Michelle Boulé

Michelle Boulé, WONDER, 2013, Rehearsal view, ISSUE Project Room, May 30, 2013. Photo: Wah Ming Chang.

Michelle Boulé is a New York–based dancer and choreographer. She will be performing BREAK>Urge>Imprint, 2013, a collaborative work with cellist Okkyung Lee, at Mount Tremper Arts Summer Festival in Mount Tremper, New York, on July 6, and a new duet with dancer Lindsay Clark at Movement Research at Judson Church in the fall of 2013. Here, Boulé talks about her choreographic debut, WONDER, a solo performance commissioned by ISSUE Project Room.

WATCHING DANCE RAISES questions about what we want to experience. How much of it should be about satisfaction? And what creates that satisfaction?

I’ve been talking to a lot of music improvisers lately who usually show up unrehearsed to perform. Their framework for creating and experiencing is in this history of improvisation. Lately, I’ve loved watching their body language as they play. I’ve been interested in what radiates outward from their actions. It becomes almost distracting to me. I keep watching how they move to make music, and even what kinds of clothing they wear. I have to close my eyes sometimes; otherwise I’m just too distracted.

Dance is physical, but it’s also about energetic perception. I’ve been taking that into consideration for the duet I’m doing at Mount Tremper. How can we toss something across space that is affecting and resonant? In general, I feel like I start with this base question about what is held in the body and what it conveys. Then, I go forward.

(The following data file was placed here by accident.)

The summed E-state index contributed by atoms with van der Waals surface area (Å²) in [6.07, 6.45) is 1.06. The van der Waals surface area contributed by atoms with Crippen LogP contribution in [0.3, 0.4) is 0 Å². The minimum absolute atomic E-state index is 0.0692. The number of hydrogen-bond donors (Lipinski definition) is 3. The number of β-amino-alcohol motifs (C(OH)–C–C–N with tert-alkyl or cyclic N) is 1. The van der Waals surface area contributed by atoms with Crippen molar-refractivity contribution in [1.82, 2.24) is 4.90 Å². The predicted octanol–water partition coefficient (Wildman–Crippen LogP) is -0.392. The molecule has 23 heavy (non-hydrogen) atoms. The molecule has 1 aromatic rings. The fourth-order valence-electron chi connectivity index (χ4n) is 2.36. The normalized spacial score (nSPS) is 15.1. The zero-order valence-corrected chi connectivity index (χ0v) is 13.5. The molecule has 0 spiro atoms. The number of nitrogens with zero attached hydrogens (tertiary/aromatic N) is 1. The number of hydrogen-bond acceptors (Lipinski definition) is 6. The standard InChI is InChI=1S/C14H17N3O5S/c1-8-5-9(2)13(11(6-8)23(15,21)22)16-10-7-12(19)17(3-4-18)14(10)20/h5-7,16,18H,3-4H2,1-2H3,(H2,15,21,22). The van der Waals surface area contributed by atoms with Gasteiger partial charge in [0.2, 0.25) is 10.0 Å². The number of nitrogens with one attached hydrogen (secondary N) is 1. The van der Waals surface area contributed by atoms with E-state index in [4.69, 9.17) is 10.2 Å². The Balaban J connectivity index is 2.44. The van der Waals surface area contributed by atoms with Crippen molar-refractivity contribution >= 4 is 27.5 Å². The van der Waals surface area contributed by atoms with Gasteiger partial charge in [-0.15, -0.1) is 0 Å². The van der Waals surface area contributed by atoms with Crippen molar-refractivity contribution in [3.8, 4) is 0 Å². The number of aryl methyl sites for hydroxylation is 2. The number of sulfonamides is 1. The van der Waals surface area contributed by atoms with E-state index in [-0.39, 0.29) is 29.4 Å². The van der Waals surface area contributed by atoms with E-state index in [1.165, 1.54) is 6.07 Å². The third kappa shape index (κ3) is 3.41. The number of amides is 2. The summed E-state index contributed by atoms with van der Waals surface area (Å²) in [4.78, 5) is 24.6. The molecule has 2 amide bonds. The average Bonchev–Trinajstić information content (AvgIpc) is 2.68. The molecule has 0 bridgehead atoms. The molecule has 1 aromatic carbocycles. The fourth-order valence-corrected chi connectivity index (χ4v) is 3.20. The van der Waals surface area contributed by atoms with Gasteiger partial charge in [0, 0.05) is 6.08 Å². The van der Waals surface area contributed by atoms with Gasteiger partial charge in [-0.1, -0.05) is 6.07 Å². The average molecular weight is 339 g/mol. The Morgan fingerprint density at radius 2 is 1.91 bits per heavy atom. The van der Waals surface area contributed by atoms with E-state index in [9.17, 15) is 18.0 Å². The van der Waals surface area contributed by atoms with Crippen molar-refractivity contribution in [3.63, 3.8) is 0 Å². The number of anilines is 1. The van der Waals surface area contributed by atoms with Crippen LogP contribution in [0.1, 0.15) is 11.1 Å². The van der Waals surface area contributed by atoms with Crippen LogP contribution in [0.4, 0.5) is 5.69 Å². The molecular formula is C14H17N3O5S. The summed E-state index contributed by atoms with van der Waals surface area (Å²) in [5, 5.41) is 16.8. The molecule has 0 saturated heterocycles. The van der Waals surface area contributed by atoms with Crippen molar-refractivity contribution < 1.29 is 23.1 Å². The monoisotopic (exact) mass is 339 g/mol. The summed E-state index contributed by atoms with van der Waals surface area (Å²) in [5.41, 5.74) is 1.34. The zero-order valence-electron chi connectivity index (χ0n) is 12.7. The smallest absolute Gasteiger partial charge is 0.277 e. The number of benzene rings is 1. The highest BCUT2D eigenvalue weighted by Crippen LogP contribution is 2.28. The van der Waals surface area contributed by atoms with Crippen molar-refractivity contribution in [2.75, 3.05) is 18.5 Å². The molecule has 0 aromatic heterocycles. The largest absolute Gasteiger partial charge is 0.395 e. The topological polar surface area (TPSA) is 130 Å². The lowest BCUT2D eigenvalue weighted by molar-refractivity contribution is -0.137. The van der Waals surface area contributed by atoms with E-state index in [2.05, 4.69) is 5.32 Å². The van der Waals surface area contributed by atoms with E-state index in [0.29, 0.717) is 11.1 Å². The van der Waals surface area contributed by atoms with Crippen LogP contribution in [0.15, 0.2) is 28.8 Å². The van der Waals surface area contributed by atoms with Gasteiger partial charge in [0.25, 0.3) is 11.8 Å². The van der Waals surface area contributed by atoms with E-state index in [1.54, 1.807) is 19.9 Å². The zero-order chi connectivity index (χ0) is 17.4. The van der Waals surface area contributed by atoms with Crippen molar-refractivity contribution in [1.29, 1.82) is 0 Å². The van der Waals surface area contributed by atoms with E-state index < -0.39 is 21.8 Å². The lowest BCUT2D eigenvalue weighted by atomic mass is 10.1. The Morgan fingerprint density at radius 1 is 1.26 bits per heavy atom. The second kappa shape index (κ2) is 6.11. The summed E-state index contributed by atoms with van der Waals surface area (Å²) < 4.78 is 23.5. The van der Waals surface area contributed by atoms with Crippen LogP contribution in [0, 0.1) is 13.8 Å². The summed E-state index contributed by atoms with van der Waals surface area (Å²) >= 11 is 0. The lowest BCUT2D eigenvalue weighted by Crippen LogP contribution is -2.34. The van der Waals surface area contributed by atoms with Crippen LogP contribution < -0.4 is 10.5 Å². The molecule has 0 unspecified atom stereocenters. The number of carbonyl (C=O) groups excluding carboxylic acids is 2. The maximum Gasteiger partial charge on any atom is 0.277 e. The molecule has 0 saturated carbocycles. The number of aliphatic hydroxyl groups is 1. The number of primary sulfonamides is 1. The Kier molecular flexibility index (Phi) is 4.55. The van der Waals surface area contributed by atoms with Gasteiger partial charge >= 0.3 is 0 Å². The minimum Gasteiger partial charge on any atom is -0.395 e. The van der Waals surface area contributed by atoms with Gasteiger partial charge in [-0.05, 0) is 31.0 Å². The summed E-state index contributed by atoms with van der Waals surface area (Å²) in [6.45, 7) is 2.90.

For WONDER, I knew that I wanted to work with Authentic Movement, which is a movement therapy. There is a mover and a witness in the space. The mover closes her eyes and follows her “authentic” movement impulses, while the witness keeps the mover safe from running into anything. It’s about wondering and perceiving in a subtle sense. This practice permeates into simple observational moments. When I am looking at a plank of wood, for instance, I’m perceiving much more than its flatness. What we see and how we see is always filtered through so much memory and past experience.

Having worked as a performer for so long and going through different injuries, I began assessing what was happening in my body, gathering sometimes esoteric information like the consciousness states of organs and body parts. I became interested in the body as a conduit. But when we talk about value in our market-driven culture, what becomes the currency of this information? We’re defined by the structures that surround us, even those of funding. In New York, one can only get money as a choreographer, not as a dancer, which is ridiculous. But I think that’s starting to shift, especially with David Thomson getting the USA Ford Fellowship last year. He applied as a dance artist, rather than solely as a choreographer—because he really is a complete artist! And he’s interested in shifting that paradigm. I’m ready to shift my belief systems around so that doing this work doesn’t have to be so hard—and that’s called flexibility.